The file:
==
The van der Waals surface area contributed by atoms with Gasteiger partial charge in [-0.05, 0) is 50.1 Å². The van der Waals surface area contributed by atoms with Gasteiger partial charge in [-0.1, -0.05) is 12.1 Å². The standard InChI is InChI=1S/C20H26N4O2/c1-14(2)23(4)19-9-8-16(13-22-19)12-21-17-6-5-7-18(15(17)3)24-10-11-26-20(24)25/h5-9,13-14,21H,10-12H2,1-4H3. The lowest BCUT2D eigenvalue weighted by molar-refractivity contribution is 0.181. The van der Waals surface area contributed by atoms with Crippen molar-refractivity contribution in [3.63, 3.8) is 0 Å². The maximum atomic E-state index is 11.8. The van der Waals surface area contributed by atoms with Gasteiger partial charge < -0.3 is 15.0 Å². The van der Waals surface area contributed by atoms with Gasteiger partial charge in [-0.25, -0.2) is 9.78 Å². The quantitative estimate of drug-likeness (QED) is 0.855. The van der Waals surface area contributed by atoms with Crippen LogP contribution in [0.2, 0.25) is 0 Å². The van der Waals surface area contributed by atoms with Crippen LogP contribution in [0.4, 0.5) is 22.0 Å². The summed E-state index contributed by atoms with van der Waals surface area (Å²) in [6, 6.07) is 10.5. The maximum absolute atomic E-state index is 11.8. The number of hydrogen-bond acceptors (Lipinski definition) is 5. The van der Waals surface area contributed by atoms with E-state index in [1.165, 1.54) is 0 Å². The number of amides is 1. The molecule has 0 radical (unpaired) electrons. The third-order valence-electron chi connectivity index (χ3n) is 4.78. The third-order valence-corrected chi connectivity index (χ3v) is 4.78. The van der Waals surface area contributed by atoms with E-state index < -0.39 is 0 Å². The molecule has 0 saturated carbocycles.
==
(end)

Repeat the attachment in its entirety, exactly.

The van der Waals surface area contributed by atoms with Gasteiger partial charge in [-0.05, 0) is 50.1 Å². The van der Waals surface area contributed by atoms with Gasteiger partial charge in [-0.1, -0.05) is 12.1 Å². The standard InChI is InChI=1S/C20H26N4O2/c1-14(2)23(4)19-9-8-16(13-22-19)12-21-17-6-5-7-18(15(17)3)24-10-11-26-20(24)25/h5-9,13-14,21H,10-12H2,1-4H3. The lowest BCUT2D eigenvalue weighted by molar-refractivity contribution is 0.181. The van der Waals surface area contributed by atoms with Crippen molar-refractivity contribution in [3.63, 3.8) is 0 Å². The maximum atomic E-state index is 11.8. The van der Waals surface area contributed by atoms with Gasteiger partial charge < -0.3 is 15.0 Å². The van der Waals surface area contributed by atoms with Gasteiger partial charge in [-0.25, -0.2) is 9.78 Å². The quantitative estimate of drug-likeness (QED) is 0.855. The van der Waals surface area contributed by atoms with Crippen LogP contribution in [0.2, 0.25) is 0 Å². The van der Waals surface area contributed by atoms with Crippen LogP contribution in [0.4, 0.5) is 22.0 Å². The summed E-state index contributed by atoms with van der Waals surface area (Å²) in [6, 6.07) is 10.5. The maximum absolute atomic E-state index is 11.8. The number of hydrogen-bond acceptors (Lipinski definition) is 5. The van der Waals surface area contributed by atoms with E-state index in [1.165, 1.54) is 0 Å². The number of amides is 1. The molecule has 0 radical (unpaired) electrons. The third-order valence-electron chi connectivity index (χ3n) is 4.78. The third-order valence-corrected chi connectivity index (χ3v) is 4.78. The van der Waals surface area contributed by atoms with E-state index < -0.39 is 0 Å². The molecule has 0 saturated carbocycles.